Snowden France, Germany, USA 2016 – 134min.
June 2013. Top secret classified information on US surveillance methods are made public by Edward Snowden, a former government employee. Nine years previously, he joined the NSA and the CIA thanks to his IT skills, which enabled him to move up the ladder and discover the hidden side of his country, which uses cyber-surveillance to protect its citizens at any cost.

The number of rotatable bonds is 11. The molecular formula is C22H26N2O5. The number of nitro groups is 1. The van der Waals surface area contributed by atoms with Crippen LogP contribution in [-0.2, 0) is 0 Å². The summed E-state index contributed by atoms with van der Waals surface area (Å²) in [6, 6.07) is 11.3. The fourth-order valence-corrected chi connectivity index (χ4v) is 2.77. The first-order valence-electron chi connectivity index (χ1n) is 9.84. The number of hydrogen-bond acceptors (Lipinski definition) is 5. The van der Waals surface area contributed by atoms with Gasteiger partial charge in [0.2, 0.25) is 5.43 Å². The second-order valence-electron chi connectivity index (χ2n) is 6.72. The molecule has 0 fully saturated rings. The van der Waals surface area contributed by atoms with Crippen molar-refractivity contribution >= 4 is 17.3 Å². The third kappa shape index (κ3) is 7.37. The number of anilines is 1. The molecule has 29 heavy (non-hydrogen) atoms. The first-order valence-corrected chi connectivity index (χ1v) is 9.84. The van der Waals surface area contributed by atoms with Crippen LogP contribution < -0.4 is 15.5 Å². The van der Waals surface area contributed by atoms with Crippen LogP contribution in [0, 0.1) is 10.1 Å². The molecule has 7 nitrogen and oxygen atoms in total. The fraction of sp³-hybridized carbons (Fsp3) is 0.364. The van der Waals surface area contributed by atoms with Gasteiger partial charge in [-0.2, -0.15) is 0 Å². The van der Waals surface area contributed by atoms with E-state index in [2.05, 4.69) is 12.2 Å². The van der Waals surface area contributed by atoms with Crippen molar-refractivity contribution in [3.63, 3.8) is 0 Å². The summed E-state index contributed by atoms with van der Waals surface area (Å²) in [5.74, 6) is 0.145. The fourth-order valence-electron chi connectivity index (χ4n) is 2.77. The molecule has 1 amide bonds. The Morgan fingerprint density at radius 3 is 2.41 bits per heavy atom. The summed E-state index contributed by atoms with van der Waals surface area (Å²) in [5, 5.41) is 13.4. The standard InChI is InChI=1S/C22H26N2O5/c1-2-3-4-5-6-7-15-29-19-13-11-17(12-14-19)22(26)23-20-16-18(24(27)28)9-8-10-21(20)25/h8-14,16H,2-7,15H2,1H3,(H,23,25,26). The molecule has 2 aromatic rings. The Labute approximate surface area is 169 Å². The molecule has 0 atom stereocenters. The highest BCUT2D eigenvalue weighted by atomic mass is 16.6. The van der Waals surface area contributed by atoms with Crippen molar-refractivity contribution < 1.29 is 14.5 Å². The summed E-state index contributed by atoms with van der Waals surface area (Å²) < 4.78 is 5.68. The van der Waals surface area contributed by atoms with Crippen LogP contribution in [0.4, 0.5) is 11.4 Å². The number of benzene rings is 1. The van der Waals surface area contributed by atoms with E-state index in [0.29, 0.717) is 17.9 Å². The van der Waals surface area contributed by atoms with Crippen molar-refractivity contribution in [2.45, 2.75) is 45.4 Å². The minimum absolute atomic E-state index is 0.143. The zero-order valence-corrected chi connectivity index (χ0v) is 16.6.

The story of Edward Snowden was a godsend for Oliver Stone, the committed filmmaker who has revealed the many faces of the US with movies like Platoon, JFK, Nixon, W. and World Trade Center. By making a movie about a very controversial figure who is considered an enemy by some and an exemplary citizen by others, Stone again inspects the flaws and limitations of his country and the world beyond its borders. On the one hand, Snowden is an effective, solid, well-constructed thriller, supported by the excellent Joseph Gordon-Levitt. On the other, it is disappointing that the powerful director of Any Given Sunday and Natural Born Killers handles this fascinating subject with less mastery than he would have when he was at his peak. Apart from some brilliant scenes, Snowden lacks personality, especially due to its textbook structure, which rests on a few simple tricks. The result is a good movie, but not one that measures up to Oliver Stone.